In prior years I’ve been a fairly regular attendee at the Saturday morning services at our shul. I used to shoot for 2 out of 4 weeks. I really enjoyed the time for reflection and quiet contemplation. That being said I don’t really enjoy attending as much when there are B’nai Mitzvah’s going on, and the pews are packed with family and friends of the family and people I don’t know and blah blah blah. I’m way more interested in the smaller services with congregants. Sometime these are so small even the clergy doesn’t attend, leaving it to lay people to lead the service. That’s OK to, I can certainly help out and enjoy the chance to be a part of it.
But this year, for whatever reason, lots of kids turning 13 I guess, I think we had something going on almost every week, so I had an excuse not to go. Or maybe it was the idea that I was way too busy, or whatever. Bottom line is I’ve stopped going. Maybe it was fact that for me this is often solitary deal, I couldn’t get the family to go with me most of the time. They hate the smaller services because they don’t like to be called on to participate, a distinct possibility when there are only a few people in the congregation.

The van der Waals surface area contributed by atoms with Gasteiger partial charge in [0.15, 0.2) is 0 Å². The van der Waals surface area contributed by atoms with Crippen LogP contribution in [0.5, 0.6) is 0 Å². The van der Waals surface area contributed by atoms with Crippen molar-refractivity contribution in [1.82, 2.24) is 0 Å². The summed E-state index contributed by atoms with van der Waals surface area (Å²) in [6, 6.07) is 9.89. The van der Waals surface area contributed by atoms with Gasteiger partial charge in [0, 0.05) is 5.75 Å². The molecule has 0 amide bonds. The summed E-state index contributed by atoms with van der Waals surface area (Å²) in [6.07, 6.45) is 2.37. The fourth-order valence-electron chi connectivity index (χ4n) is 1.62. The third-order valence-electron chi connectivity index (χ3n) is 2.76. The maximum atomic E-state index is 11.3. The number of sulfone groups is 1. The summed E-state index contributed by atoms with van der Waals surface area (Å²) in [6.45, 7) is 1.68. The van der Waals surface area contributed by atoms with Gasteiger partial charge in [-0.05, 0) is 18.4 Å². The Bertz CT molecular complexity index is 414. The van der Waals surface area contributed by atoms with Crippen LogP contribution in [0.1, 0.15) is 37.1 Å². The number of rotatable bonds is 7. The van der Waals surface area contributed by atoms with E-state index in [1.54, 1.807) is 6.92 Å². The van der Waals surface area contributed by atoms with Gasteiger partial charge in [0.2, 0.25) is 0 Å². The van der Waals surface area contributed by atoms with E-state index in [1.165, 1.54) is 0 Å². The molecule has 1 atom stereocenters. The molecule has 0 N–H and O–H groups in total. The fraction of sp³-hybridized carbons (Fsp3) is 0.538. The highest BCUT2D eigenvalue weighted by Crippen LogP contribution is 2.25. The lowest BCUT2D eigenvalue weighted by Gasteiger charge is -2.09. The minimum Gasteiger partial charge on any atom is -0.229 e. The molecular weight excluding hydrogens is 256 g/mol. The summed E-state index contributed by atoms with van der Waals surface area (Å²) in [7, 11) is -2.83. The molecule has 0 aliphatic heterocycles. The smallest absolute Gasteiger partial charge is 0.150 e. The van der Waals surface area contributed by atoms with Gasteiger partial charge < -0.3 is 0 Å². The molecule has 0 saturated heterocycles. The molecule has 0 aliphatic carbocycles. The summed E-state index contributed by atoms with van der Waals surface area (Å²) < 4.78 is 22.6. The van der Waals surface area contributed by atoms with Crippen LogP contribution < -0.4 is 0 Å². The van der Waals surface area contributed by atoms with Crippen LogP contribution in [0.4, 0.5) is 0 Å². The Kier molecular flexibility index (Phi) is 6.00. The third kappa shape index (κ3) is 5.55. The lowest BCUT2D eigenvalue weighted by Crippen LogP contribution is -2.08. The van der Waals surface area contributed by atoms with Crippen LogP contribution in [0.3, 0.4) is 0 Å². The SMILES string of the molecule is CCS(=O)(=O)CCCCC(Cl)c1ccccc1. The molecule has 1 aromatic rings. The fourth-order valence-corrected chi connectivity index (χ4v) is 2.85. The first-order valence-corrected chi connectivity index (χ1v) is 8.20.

Maybe it was my poor state of mind this year that kept me from going. There were a lot of things which I enjoy that just I dropped this year; fishing for one, walking’s another, cooking a third. Just never felt like doing them.
Maybe it was that I lost some balance and put more emphasis on things that are passing in nature and less on things that really matter.
Maybe I’ve had a true crisis of faith. As the kids are getting older and out into the world I no longer know what they’re doing about religion and faith or if they even have any? I had a conversation earlier this summer with close friend of mine who happens to be an evangelical Christian about this very topic. What would my feelings be if my kid announced that he’s become in involved with Young Life or Campus Crusade and had converted? What if he or she does it for a partner?